September 26, 2015

Protecting Prosecutors

Several regional sections of New York's Commission on Statewide Attorney Discipline met recently to discuss, in part, whether an independent Commission on Prosecutorial Misconduct should be formed to address the growing public recognition that some prosecutors (and, more importantly, prosecutorial offices) were cutting constitutional corners to gain convictions, with disastrous consequences. (NYLJ with pay wall here). It was a collision of sorts between competing interests and voices. It's not hard to guess who won.

From one direction came the proponents who saw such behavior as a real threat to due process and public confidence in the criminal justice system. Treating such misconduct as serious was a critical step towards eliminating it, and the first step would be the public recognition afforded by the creation of a state-wide commission. Barreling down the main avenue at full tilt from the opposite direction was the system's constant desire to insulate itself from public attack, to limit the legal repercussions to private scoldings whenever possible. These opponents, claiming budgetary concerns, joined hands with the bar associations and those who believed it best to protect state actors generally from the harsh light of day, and to ensure the safety and sanctity of the status quo.

Just like any collision between a large truck steaming downhill without brakes and a small fiat sitting sideways in the intersection, the public's interest in a criminal justice system that requires prosecutors to exhibit respect for basic constitutional principles was promptly obliterated.

Instead, the Commission recommended that prosecutorial misconduct cases be referred to one of the four existing disciplinary panels already in place for complaints about lawyer's conduct generally. These four committees are divided geographically across New York. For instance, claims against lawyers in New York City and the surrounding counties are referred to either the First or Second Department, whereas lawyers in the western or northern parts of the state are governed by the Third or Fourth Departments. An overseer would be appointed to make some passing attempt at equalizing the approach and treatment of the four committees. In other words, gross overstepping might be subject to punishment, but only after a long, drawn out process that made clear that the miscreant under the microscope was but a rare, rare specimen.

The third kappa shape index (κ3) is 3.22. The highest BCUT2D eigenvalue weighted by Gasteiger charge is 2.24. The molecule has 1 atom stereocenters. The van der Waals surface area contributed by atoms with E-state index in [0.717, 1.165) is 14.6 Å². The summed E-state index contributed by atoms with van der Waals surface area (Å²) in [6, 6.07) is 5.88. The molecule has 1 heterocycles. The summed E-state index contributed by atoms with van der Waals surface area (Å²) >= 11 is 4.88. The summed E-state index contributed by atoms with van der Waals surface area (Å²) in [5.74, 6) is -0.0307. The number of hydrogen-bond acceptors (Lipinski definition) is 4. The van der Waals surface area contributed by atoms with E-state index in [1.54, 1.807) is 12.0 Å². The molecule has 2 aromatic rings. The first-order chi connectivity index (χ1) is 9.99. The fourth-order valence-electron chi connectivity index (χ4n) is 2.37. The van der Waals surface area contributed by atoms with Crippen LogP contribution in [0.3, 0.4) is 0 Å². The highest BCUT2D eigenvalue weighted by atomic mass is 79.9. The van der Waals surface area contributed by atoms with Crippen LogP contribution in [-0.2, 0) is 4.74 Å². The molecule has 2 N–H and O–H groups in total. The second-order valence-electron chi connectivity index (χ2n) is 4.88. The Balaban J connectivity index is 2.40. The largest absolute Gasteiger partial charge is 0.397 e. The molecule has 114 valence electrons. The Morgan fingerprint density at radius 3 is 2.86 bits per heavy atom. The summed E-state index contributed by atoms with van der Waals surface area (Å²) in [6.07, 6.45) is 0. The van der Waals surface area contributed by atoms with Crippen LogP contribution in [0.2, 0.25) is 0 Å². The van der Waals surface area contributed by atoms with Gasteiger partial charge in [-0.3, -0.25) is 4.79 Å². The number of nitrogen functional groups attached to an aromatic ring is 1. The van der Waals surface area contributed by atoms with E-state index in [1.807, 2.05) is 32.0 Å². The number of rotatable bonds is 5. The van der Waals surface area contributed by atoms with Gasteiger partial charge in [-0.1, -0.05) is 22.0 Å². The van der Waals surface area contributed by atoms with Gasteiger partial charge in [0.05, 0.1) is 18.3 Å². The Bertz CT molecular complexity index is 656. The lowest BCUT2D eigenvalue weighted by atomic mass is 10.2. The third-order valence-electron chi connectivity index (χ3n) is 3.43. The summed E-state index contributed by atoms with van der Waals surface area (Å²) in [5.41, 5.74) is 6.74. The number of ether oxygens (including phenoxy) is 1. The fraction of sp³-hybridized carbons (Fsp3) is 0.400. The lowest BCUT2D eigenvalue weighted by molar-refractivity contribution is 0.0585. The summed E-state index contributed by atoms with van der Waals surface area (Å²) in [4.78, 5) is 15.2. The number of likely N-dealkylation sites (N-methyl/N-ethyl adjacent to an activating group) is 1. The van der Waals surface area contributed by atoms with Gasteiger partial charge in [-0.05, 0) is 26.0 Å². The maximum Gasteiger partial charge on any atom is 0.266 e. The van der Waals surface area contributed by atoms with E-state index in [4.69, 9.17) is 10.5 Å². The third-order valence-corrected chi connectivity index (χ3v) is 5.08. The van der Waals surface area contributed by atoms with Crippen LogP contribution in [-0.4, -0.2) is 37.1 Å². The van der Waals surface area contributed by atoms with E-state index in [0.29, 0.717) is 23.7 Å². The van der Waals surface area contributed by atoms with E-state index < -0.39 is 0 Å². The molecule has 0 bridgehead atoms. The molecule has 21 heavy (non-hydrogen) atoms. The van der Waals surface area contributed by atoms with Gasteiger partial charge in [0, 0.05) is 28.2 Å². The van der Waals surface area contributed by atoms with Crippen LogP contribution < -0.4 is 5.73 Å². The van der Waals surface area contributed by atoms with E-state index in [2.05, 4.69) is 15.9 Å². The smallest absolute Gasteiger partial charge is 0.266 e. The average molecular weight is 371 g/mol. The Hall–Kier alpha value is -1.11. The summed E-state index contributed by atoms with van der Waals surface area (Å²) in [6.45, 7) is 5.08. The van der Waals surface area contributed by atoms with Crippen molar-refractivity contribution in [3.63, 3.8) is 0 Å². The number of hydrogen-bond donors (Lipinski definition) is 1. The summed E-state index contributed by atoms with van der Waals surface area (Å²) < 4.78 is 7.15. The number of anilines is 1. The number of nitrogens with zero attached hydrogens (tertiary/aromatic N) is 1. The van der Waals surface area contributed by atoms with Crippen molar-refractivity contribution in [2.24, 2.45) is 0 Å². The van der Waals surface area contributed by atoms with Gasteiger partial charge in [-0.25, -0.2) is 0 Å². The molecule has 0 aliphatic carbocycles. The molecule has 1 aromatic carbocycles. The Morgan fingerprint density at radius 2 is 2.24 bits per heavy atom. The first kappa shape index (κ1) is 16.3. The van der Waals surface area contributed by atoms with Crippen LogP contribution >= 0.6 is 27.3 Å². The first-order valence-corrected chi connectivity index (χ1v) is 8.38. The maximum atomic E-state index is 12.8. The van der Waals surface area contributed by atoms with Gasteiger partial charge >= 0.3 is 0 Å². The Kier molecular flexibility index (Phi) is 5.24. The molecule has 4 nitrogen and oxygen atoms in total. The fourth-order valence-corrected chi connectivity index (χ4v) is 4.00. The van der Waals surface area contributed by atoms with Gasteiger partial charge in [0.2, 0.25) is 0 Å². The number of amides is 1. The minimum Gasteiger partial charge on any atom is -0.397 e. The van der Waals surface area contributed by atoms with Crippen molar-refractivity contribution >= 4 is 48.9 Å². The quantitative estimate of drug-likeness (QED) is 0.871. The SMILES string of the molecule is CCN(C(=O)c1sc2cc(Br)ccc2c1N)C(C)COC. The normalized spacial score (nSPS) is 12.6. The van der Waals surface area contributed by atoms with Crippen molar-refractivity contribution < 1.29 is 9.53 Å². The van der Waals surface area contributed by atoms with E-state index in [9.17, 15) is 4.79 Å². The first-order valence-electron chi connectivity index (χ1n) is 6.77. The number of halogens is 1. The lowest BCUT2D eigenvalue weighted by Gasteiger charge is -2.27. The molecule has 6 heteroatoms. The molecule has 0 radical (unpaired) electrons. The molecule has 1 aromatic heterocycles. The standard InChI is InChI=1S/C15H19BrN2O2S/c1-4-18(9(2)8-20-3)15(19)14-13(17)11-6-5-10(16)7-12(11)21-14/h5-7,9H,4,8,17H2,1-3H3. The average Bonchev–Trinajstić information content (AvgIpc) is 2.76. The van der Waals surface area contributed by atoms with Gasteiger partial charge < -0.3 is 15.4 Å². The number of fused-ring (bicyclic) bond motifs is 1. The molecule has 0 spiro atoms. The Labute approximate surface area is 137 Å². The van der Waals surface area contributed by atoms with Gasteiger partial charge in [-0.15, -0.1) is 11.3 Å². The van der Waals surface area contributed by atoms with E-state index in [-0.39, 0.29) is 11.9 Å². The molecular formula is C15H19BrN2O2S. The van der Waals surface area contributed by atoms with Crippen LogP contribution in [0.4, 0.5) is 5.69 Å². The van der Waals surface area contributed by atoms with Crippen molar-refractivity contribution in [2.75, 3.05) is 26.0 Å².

It's a shameful exercise to maintain business as usual and protect the county prosecutors from embarrassment. As a general matter, it's a well-accepted fact that the disciplinary process varies widely from one committee to the next. What might land you in hot water one place will be promptly waved off elsewhere. Having a misconduct czar might help somewhat, but only in terms of punishing the occasional scapegoat. That is to say, once in a while somebody will blatantly withhold Brady material or something similar, valuing the potential conviction over the prosecutor's overarching duty to uphold the constitution and to do justice. That prosecutor runs the risk of being trotted out for a public hanging if only to prove that the system works. The larger problems, county prosecutors who had no respect for their duties or the law, politicians who valued the press release over all else, and the like, will remain untouchable, barring an avalanche of bad clippings with a stench so overpowering it cannot be ignored -- think, Charles Hynes. In other words, business as usual.

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